Feature Highlight:

  • Satisfying arcade-style car physics (handling, drifting, speed)
  • Infinite amount of randomly generated Race Tracks
  • Campaign mode, with both single player and local co-op
  • Possibility to share your custom built cars and tracks on Steam Workshop for others to enjoy
  • Racer XP and level-up
  • Campaign mode with missions and AI storyteller
  • Car tuning and upgrades
  • Custom paint jobs and racer avatars
  • Split Screen Local multiplayer for up to 4 players
  • Configuration setting to turn off blood (for family friendly split screen racing sessions)
  • Races with 100 opponents!
  • Ramps and jumps
  • High quality OST with dozen of full-length tunes

Game Hero Interactive also provided me with Beta access and I can confirm it's running nicely (at least on my main PC with Manjaro). So far, I haven't encountered a single issue with it and performance is good.

Shot taken from the Beta on Linux.

Surprisingly, using the Steam Controller with the Beta, it even has some force feedback which I've rarely seen actually work like this so that's sweet too. The developer told me it should work with any controller, even a steering wheel. I decided to give that a shot too and sure enough, the game detected my Logitech G29 and Pedals correctly. Quite amusing using a wheel for such a top-down racer, really good fun. No force feedback with my G29 but I didn't expect it to work at all.

If you usually like a good top-down racer, this needs to be on your watch list.

You can wishlist/follow it on Steam.

Article from GamingOnLinux.com

Towertale, the fast-paced 2D boss battler now has a Linux version available

Monday 12th of August 2019 06:08:05 PM

Tags: Action, Indie Game, New Release, Steam

With fast-paced 2D action, Towertale from MiSou Games arrives on Linux and not long after the original Windows version. If you're wondering what a "boss battler" actually is, all the fights are against big beasts instead of you having to easily make your way through tons of low-level sword fodder.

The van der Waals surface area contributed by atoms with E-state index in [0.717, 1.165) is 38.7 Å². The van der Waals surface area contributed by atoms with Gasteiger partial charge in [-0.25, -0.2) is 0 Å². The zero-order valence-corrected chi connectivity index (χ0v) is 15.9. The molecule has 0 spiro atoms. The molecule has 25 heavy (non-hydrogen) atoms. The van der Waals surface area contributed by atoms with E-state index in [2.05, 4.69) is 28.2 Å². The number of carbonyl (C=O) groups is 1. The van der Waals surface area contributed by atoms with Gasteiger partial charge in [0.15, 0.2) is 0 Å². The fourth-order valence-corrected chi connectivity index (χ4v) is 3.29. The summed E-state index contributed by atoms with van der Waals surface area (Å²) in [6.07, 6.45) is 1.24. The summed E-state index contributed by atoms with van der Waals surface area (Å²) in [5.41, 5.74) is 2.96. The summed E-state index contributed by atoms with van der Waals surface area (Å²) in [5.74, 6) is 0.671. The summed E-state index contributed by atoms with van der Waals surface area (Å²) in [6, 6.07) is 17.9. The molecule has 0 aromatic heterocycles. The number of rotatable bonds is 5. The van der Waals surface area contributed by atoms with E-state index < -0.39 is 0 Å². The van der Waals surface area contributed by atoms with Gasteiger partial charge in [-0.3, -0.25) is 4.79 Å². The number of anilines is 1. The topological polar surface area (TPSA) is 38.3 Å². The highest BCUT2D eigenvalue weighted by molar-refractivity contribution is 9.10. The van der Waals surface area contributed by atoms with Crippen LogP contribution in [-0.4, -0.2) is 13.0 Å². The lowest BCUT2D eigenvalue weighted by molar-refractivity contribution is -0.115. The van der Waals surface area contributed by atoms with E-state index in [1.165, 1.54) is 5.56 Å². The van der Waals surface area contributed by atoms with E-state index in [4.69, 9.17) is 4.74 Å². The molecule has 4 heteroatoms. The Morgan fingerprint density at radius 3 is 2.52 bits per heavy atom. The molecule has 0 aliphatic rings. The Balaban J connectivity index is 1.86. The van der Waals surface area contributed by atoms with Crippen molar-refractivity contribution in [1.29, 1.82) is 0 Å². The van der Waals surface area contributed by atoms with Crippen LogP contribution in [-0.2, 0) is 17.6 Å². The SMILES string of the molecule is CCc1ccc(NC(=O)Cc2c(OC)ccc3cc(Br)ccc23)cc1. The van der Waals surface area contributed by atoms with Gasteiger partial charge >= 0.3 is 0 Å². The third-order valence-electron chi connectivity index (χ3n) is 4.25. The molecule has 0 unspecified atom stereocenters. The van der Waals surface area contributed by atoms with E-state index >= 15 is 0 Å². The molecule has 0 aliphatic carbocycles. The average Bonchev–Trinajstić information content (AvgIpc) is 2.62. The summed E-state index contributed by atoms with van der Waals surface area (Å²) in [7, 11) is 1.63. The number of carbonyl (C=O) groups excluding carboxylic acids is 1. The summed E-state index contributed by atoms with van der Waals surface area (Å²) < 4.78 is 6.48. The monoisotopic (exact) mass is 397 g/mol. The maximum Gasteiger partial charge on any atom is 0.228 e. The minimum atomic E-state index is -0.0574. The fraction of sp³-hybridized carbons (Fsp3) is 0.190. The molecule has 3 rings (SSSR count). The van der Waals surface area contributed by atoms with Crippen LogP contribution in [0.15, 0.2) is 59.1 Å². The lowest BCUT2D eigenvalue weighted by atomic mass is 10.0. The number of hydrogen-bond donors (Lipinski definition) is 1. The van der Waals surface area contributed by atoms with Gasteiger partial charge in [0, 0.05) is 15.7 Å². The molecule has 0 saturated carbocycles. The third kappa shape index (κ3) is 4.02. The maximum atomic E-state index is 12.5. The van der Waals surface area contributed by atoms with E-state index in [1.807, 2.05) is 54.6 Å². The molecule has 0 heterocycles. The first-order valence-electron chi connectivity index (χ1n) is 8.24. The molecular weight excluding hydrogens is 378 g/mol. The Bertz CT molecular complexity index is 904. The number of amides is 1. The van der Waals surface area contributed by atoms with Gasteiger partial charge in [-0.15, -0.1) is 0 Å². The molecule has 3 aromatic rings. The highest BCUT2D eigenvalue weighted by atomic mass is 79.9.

Towertale tells the story of a mysterious tower, created to by some sort of ancient being. If you manage to defeat the guardian on each level, you will be granted "the ultimate wish" or so the legend says anyway. Many have tried, just as many died.


The developer did send over a key and it seems to work very nicely. Picked up my Steam Controller without any issues and everything was smooth. The writing is a little…odd and nothing memorable but the action is actually pretty fun. On their recommended difficulty, I had my butt handed to me quite an embaressing number of times.

Feature Highlight:

  • 4 Playable Characters, many different ways to play.
  • 17 Fightable bosses designed with multiple phases.
  • 12 beautifully-crafted levels.
  • 25+ CGs that are used for the storyline.
  • 34+ Music tracks from bosses, characters and story themes.
  • Over 120+ story in game cutscenes.
  • Multiple story endings.
  • Arcade Mode for those who want to play the tower but not the tale!
  • Boss rush mode with leaderboards.
  • Freemode that enables you to fight the bosses at your own pace and difficulty.
  • Steam Achievements.
  • Full controller support + rebindable controls.

Overall, it succeeds at being exactly as it describes. A good button-mashing experience for you to take down some powerful foes. Not that simply mashing buttons will get you anywhere though, each character does have a set list of moves you need to learn as do the enemies. With a little patience, you can learn their moves but it's still a good enough challenge to be an enjoyable 2D boss fighter.

Find Towertale on Steam.

Article from GamingOnLinux.com

Eliza, the new Visual Novel from Zachtronics is out now with Linux support

Monday 12th of August 2019 05:33:24 PM

Tags: Indie Game, Visual Novel, Itch.io, Steam, New Release, GOG, Humble Store

Usually known for their excellent puzzle games, Zachtronics have released Eliza, a new and intriguing sounding Visual Novel.

Eliza is a visual novel about an AI counseling program, the people who develop it, and the people who use it. Follow Evelyn Ishino-Aubrey as she reconnects with people from her past, gets to know the people of Seattle who use Eliza for counseling, and decides the course of her future.